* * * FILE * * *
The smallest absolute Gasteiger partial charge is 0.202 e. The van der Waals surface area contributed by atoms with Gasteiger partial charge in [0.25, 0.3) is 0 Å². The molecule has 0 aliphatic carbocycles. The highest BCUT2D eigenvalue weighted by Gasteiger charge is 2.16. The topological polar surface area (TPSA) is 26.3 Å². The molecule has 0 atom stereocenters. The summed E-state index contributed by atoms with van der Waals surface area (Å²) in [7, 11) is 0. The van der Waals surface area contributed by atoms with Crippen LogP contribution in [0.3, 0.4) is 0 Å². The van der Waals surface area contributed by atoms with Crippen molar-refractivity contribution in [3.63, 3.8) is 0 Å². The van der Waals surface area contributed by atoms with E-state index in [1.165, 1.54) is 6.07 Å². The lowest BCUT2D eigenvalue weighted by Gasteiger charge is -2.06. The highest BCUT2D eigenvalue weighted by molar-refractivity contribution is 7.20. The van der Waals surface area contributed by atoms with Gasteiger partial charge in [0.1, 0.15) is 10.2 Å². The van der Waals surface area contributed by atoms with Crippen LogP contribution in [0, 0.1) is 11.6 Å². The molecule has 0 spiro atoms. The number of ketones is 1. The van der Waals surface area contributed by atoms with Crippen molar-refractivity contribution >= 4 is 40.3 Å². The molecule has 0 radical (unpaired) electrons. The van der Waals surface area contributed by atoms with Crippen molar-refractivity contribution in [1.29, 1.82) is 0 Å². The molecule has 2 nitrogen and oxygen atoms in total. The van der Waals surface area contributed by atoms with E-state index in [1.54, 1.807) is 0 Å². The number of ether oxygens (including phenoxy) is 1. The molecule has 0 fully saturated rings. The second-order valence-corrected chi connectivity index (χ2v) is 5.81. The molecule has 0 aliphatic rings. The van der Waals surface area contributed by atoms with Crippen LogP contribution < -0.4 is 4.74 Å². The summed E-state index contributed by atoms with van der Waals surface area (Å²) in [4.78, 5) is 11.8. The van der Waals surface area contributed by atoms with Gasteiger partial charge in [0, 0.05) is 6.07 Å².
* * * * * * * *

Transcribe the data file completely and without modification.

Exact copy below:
The smallest absolute Gasteiger partial charge is 0.202 e. The van der Waals surface area contributed by atoms with Gasteiger partial charge in [0.25, 0.3) is 0 Å². The molecule has 0 aliphatic carbocycles. The highest BCUT2D eigenvalue weighted by Gasteiger charge is 2.16. The topological polar surface area (TPSA) is 26.3 Å². The molecule has 0 atom stereocenters. The summed E-state index contributed by atoms with van der Waals surface area (Å²) in [7, 11) is 0. The van der Waals surface area contributed by atoms with Crippen LogP contribution in [0.3, 0.4) is 0 Å². The van der Waals surface area contributed by atoms with Crippen molar-refractivity contribution in [3.63, 3.8) is 0 Å². The van der Waals surface area contributed by atoms with E-state index in [1.165, 1.54) is 6.07 Å². The lowest BCUT2D eigenvalue weighted by Gasteiger charge is -2.06. The highest BCUT2D eigenvalue weighted by molar-refractivity contribution is 7.20. The van der Waals surface area contributed by atoms with Gasteiger partial charge in [0.1, 0.15) is 10.2 Å². The van der Waals surface area contributed by atoms with Crippen LogP contribution in [0, 0.1) is 11.6 Å². The molecule has 0 spiro atoms. The number of ketones is 1. The van der Waals surface area contributed by atoms with Crippen molar-refractivity contribution >= 4 is 40.3 Å². The molecule has 0 radical (unpaired) electrons. The van der Waals surface area contributed by atoms with Crippen molar-refractivity contribution in [1.29, 1.82) is 0 Å². The molecule has 2 nitrogen and oxygen atoms in total. The van der Waals surface area contributed by atoms with E-state index in [1.54, 1.807) is 0 Å². The number of ether oxygens (including phenoxy) is 1. The molecule has 0 fully saturated rings. The second-order valence-corrected chi connectivity index (χ2v) is 5.81. The molecule has 0 aliphatic rings. The van der Waals surface area contributed by atoms with Crippen LogP contribution < -0.4 is 4.74 Å². The summed E-state index contributed by atoms with van der Waals surface area (Å²) in [4.78, 5) is 11.8. The van der Waals surface area contributed by atoms with Gasteiger partial charge in [0, 0.05) is 6.07 Å².